High quality chest compressions and defibrillation are two of the most meaningful interventions in a cardiac arrest1. If you have taken Advanced Cardiac Life Support (ACLS), you’ve heard the mantra “I’m clear, you’re clear, everybody’s clear.”1 During delivery of a shock, valuable seconds of chest compressions are lost. This pause in chest compression translates to a decrease in coronary perfusion pressure, one of the largest predictors of return of spontaneous circulation (ROSC).2 After chest compressions resume, it takes between 45 and 90 seconds for adequate coronary perfusion pressures to return, increasing ischemia of the myocardium.2
So, is there a way to minimize interruption to chest compressions, while still delivering defibrillating doses of electricity? Over the past decade, there has been an increasing interest in continuing chest compressions through shock delivering – also referred to as hands-on defibrillation. There has always been the theoretical concern of inducing ventricular fibrillation in the rescuer if they were in contact with the patient at the time of shock delivery. A systematic review conducted on adverse events with defibrillators found only 15 events affecting to the rescuer, all of which were minor tingling in arms or legs.3
While gloves add a layer of protection during hands-on defibrillation, there is some concern surrounding their durability in a resuscitation environment. Studies have shown that polyethylene gloves outperform both latex and nitrile gloves in terms of resistance to mechanical and electrical breakdown.4 Further, double gloving increases resistance, preventing electrical current from flowing through the rescuer.5
As hands-on defibrillation has not been implemented on a large scale yet, it is still unclear what impact this will have clinically. A study conducted on pigs compared hands-on defibrillation against traditional pauses in compression while delivering the shock. While it was not adequately powered to demonstrate a substantial difference in return of spontaneous circulation between the two groups, they did demonstrate a decrease in pauses of chest compression of 7.4%.6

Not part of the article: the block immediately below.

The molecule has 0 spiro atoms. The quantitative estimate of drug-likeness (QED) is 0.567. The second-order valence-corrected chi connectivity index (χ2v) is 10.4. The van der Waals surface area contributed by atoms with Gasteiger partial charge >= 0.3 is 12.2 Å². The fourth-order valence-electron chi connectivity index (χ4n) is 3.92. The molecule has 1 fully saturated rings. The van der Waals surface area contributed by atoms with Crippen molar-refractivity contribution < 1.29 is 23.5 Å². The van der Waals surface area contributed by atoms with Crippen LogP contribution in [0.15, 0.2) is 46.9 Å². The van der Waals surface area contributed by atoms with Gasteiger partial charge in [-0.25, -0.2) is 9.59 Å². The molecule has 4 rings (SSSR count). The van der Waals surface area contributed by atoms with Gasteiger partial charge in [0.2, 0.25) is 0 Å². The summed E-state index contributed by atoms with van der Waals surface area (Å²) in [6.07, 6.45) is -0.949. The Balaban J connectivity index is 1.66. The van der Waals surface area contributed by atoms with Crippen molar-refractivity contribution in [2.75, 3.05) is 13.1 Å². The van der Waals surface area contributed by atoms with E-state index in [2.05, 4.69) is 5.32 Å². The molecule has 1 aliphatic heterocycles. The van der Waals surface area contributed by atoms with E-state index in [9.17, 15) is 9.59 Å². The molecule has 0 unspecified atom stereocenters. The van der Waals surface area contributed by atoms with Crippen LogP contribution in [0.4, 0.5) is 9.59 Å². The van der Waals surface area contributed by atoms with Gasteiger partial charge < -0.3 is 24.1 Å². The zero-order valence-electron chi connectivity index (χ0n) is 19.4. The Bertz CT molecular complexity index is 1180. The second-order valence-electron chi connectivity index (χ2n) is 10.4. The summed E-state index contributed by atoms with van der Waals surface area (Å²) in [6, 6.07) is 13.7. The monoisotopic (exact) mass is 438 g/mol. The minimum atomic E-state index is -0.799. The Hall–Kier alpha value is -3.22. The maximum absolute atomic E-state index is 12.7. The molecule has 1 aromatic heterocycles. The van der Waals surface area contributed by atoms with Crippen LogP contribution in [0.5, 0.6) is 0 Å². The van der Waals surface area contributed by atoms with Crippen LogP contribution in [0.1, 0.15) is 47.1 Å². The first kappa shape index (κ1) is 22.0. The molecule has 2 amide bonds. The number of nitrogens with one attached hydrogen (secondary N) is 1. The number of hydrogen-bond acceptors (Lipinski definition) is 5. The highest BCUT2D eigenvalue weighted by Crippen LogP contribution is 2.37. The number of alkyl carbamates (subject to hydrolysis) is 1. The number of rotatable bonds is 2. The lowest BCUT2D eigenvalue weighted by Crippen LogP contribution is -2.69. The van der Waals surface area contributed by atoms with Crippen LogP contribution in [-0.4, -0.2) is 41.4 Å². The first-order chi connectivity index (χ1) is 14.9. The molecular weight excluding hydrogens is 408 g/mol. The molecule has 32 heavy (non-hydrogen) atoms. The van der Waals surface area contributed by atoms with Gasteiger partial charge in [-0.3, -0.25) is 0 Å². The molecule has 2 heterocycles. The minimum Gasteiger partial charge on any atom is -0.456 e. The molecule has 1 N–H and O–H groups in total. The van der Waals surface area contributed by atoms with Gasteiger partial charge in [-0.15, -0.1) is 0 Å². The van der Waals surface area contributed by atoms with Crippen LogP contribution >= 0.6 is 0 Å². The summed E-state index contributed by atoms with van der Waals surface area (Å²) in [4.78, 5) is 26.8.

The bottom line:
As this is still a fairly new concept, there is not enough high quality research to recommend this technique broadly. However, more and more research is being done in this field, and thus far there have been no major adverse events reported. The emphasis must continue to be on decreasing interruptions in chest compressions, which can include pre-charging the defibrillator to cut down time spent off the chest. If you do try hands-on defibrillation, the recommendation is to double glove and change gloves between shocks. This new technique shows great promise in minimizing interruptions to chest compressions.
This post was copyedited and uploaded by Sonja Wakeling (@SonjaWakeling)
Reviewing with the Staff
It has been well documented that coronary perfusion pressure (CPP) decreases with interruptions in chest compressions. An increase in CPP directly correlates with a greater chance at ROSC. With this in mind, every attempt to decrease CPR interruptions is extremely important.
There have been substantial changes to external defibrillation technology in an attempt to increase the safety of the shock delivered. The few studies that have looked at continuous hands-on CPR during defibrillation however, have not shown sufficient evidence that it is safe to perform hands-on defibrillation with the current available personal protective equipment.
Decreasing interruptions in good quality CPR is of utmost importance, but further equipment and techniques must be developed to reduce the risk to the rescuer prior to attempting hands-on defibrillation.